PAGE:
OPTIMUM SKI SEASON: July to mid-September

If fulfilling that dream of skiing in South America is getting harder and harder to shake off consider the spectacular terrain of Chile’s “Field of Dreams”. Portillo is upfront,easy, and cost-effective which is important when you consider the time and cost commitment to get to most southern hemisphere ski areas.

From the Super C to Lake Runs and everything in between there are a plethora of skiing options in and around Ski Portillo’s boundary. Depending on the snowpack and if the lake is frozen, ski touring and backcountry options are virtually endless.

RIKSGRANSEN, SWEDEN

OPTIMUM SKI SEASON: Mid-February to May

If you’re still getting used to yourskis and you’re looking for more accessible runs Riksgransen is the idealoption. The slopes here aren’t particularly strenuous, however as with mostnortherly ski resorts the northern lights regularly light up the night’s sky.

There’s also the added allure of summer skiing (June sees light nights and may take to the slopes to ski in shorts) and the novelty of skiing down a piste that starts in Sweden, pops over the border in to Norway, and ends up back in Sweden is another of the long list of attractions that make Riksgransen special.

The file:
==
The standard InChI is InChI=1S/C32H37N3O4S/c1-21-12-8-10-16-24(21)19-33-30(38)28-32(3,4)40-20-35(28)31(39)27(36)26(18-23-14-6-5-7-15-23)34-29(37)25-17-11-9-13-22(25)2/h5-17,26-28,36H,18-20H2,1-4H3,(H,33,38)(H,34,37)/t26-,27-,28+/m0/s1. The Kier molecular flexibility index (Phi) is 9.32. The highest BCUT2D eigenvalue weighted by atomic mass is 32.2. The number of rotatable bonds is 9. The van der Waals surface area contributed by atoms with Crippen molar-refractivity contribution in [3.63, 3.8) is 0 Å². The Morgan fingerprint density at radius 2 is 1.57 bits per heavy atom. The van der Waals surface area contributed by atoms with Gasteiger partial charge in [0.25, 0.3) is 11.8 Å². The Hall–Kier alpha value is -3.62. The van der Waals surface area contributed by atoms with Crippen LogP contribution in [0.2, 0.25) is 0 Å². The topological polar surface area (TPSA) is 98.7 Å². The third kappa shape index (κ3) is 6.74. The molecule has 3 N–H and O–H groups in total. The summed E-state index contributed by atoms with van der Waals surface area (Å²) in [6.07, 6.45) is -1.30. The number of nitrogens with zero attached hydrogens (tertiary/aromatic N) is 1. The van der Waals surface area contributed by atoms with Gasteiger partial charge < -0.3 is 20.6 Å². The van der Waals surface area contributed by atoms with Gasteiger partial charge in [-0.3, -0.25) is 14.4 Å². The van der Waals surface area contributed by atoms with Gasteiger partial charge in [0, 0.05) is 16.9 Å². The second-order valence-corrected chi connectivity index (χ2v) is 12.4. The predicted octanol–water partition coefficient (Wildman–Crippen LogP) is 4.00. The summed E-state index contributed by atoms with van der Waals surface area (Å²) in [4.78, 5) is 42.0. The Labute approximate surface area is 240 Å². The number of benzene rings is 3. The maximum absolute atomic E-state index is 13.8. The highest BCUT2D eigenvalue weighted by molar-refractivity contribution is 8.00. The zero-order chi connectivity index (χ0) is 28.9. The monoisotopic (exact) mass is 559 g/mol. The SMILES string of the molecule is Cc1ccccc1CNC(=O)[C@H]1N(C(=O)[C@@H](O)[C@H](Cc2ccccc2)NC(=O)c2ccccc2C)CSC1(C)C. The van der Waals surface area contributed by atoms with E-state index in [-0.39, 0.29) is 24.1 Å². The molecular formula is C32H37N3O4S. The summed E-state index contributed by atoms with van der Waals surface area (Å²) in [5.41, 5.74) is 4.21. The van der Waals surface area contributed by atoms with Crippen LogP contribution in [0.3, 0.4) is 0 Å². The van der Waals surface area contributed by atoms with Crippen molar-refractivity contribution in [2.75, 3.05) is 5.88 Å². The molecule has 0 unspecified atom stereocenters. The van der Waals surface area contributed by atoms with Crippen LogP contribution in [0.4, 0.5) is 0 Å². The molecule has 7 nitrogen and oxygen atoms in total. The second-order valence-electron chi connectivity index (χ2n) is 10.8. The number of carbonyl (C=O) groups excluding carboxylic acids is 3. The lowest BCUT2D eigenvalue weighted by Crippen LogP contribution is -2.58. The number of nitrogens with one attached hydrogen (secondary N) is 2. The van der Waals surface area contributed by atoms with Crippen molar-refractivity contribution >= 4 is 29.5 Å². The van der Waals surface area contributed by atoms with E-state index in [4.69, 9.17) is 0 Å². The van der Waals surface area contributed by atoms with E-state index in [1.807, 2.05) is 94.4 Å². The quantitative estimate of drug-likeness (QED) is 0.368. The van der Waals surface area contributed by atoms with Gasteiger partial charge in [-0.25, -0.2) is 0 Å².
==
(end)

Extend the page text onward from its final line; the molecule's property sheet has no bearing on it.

Check out this guide to the Stockholm Archipelago for more Sweden travel inspiration.

RUSUTU, JAPAN

OPTIMUM SKI SEASON: January and February

It’s all about the pursuit of powder in Hokkaido’s Rusutu resort. Here three mountains,  West, East and Isola, receive 12 to 14 metres of snow each season and boast wide, tree-lined courses to suit all levels. Stand out features include immaculately groomed trails, tree lined gullies, and powder bowl access.

Planning a trip to Hokkaido? Check out my Japan travel guides below.

PAMPOROVO, BULGARIA

OPTIMUM SKI SEASON: February

A great option for beginners thanks to its gentle slopes, Pamporovo is a purpose-built resort in Bulgaria that makes for an affordable skiing experience. Deals are relatively cheap, the cost of food and drink is low and a six-day ski pass is approximately £87.